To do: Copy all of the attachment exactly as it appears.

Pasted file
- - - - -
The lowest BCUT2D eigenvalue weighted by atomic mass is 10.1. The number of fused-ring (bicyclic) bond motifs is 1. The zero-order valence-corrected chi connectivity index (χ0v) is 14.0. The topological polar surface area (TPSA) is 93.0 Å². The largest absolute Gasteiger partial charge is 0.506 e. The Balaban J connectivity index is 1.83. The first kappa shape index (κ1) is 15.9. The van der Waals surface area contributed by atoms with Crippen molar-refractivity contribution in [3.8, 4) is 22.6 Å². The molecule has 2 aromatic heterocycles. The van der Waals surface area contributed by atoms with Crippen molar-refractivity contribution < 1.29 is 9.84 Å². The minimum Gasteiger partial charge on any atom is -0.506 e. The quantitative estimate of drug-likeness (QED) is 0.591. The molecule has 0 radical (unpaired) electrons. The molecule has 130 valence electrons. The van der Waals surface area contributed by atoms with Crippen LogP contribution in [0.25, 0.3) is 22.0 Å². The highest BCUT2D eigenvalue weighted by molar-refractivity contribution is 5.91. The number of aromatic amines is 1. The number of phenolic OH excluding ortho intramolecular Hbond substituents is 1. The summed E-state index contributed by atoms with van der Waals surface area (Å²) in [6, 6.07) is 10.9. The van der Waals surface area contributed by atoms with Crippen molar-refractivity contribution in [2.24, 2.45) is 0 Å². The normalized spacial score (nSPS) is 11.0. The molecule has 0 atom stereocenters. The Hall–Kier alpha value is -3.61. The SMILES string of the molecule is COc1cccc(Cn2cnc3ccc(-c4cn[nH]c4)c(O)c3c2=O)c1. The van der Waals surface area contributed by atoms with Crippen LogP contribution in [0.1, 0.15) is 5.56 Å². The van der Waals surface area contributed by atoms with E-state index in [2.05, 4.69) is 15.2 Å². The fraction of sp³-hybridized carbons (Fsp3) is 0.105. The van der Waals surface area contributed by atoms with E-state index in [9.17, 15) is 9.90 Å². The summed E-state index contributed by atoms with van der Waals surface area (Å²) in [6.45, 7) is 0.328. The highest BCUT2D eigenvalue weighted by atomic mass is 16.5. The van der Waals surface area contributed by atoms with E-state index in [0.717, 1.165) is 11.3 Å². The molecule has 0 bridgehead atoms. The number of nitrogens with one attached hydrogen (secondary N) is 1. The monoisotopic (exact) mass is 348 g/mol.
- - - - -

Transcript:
The lowest BCUT2D eigenvalue weighted by atomic mass is 10.1. The number of fused-ring (bicyclic) bond motifs is 1. The zero-order valence-corrected chi connectivity index (χ0v) is 14.0. The topological polar surface area (TPSA) is 93.0 Å². The largest absolute Gasteiger partial charge is 0.506 e. The Balaban J connectivity index is 1.83. The first kappa shape index (κ1) is 15.9. The van der Waals surface area contributed by atoms with Crippen molar-refractivity contribution in [3.8, 4) is 22.6 Å². The molecule has 2 aromatic heterocycles. The van der Waals surface area contributed by atoms with Crippen molar-refractivity contribution < 1.29 is 9.84 Å². The minimum Gasteiger partial charge on any atom is -0.506 e. The quantitative estimate of drug-likeness (QED) is 0.591. The molecule has 0 radical (unpaired) electrons. The molecule has 130 valence electrons. The van der Waals surface area contributed by atoms with Crippen LogP contribution in [0.25, 0.3) is 22.0 Å². The highest BCUT2D eigenvalue weighted by molar-refractivity contribution is 5.91. The number of aromatic amines is 1. The number of phenolic OH excluding ortho intramolecular Hbond substituents is 1. The summed E-state index contributed by atoms with van der Waals surface area (Å²) in [6, 6.07) is 10.9. The van der Waals surface area contributed by atoms with Crippen molar-refractivity contribution in [2.24, 2.45) is 0 Å². The normalized spacial score (nSPS) is 11.0. The molecule has 0 atom stereocenters. The Hall–Kier alpha value is -3.61. The SMILES string of the molecule is COc1cccc(Cn2cnc3ccc(-c4cn[nH]c4)c(O)c3c2=O)c1. The van der Waals surface area contributed by atoms with Crippen LogP contribution in [0.1, 0.15) is 5.56 Å². The van der Waals surface area contributed by atoms with E-state index in [2.05, 4.69) is 15.2 Å². The fraction of sp³-hybridized carbons (Fsp3) is 0.105. The van der Waals surface area contributed by atoms with E-state index in [9.17, 15) is 9.90 Å². The summed E-state index contributed by atoms with van der Waals surface area (Å²) in [6.45, 7) is 0.328. The highest BCUT2D eigenvalue weighted by atomic mass is 16.5. The van der Waals surface area contributed by atoms with E-state index in [0.717, 1.165) is 11.3 Å². The molecule has 0 bridgehead atoms. The number of nitrogens with one attached hydrogen (secondary N) is 1. The monoisotopic (exact) mass is 348 g/mol.